The Difference Between Selling a Product and Selling an Idea

Joe Weinlick
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Understanding the difference between selling a product and selling an idea or service is a powerful way to stand out among the competition. While there are a broad range of sales techniques available for the selling of a product or physical commodity, those available when selling an idea or service are infinitely broader.

Selling a product offers less room for innovation in the marketing and sales process than ideas and intellectual properties do. Products are highly replicable. In the world of sales, when a product is created, other companies will inevitably copy it and produce their own version of the technology. This destroys any long-term differentiation between you and the competition, making it more difficult to establish brand superiority.

“Smart phones and tablets are a great example,” says Barrett Riddleberger, CEO of the sales training and consulting firm Resolution Systems, Inc. “You’ve got an innovator out there on the front line and then everyone else follows.”

The creation of a new product depends on the research and development department of a company, not on sales. The marketable value of the product remains reasonably static after it is created, since it is a physical commodity that only offers so many uses to consumers. In this scenario, a measure of power is shifted out of the hands of salespeople, marketers and advertisers, because there is only so much value they can ascribe to a physical product.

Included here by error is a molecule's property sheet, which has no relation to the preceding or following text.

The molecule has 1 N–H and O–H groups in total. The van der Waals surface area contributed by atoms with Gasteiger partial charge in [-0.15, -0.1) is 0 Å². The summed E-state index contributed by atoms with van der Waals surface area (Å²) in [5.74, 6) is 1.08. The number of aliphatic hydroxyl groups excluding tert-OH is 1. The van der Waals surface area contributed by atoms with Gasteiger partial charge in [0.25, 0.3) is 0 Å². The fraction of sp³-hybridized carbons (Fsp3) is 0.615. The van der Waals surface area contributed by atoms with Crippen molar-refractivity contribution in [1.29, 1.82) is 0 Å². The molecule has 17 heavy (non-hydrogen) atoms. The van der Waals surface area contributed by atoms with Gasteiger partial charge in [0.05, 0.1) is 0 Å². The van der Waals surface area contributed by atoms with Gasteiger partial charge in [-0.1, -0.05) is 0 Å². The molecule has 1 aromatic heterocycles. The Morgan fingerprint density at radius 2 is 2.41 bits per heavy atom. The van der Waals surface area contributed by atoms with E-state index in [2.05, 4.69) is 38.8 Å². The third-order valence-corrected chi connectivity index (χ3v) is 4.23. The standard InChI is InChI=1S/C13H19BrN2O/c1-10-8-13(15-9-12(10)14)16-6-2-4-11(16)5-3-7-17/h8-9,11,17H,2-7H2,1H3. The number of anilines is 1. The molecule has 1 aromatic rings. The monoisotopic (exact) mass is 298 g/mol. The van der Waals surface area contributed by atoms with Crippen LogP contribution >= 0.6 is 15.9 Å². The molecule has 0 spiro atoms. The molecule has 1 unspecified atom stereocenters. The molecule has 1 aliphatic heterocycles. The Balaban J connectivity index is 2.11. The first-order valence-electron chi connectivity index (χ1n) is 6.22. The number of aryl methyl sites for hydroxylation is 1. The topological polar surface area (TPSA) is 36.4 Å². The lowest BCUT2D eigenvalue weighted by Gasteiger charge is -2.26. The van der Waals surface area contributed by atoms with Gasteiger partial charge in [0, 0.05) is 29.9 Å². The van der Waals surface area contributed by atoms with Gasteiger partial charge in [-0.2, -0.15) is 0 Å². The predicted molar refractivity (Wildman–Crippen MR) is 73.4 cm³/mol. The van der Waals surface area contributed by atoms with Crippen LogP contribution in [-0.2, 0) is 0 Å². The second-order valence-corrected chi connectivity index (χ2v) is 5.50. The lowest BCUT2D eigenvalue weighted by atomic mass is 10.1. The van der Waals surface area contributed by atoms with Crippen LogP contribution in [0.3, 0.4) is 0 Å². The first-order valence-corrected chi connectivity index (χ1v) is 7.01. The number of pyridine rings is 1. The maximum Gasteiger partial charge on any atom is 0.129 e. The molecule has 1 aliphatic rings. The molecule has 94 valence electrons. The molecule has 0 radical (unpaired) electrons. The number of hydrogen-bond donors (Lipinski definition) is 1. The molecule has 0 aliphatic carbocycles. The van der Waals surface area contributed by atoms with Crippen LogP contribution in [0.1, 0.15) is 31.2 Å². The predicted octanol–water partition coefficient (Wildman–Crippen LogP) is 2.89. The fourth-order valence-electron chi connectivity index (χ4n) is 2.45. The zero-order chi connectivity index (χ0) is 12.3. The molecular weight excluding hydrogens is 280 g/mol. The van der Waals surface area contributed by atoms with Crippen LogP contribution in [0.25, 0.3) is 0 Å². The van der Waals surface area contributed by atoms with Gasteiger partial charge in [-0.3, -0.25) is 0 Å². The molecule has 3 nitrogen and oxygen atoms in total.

When selling a product, implementation of a service that accompanies the product is a good way to make your company stand out. High-quality customer service, knowledgeable support staff and fast installation can also serve as differentiators in the marketplace. Even so, when selling a physical commodity, one is still forced to work within certain perimeters.

The sale of an idea or intellectual property is completely different and offers a broader range of possibilities to salespeople. As opposed to selling a product, selling an idea presents the occasion for a range of tangible and intangible value add-ons. This allows for a more customized and flexible sales approach that can be customized to the client. Value add is available to any product, but in the sale of an idea or intellectual property, it is nearly unlimited. Customizing an idea or service to a client can allow you to tailor your objectives in the correct way, making your company stand out above the rest.

While sales always require a dynamic, adaptable approach, the selling of an idea or service (versus selling a product) creates an environment that is infinitely more dynamic and hinges almost entirely on a seller's relationship to the potential client. The intangibles involved in the sale of an idea or service allow a company to create brand value and stand out above the competition.

(Photo courtesy of Ambro at


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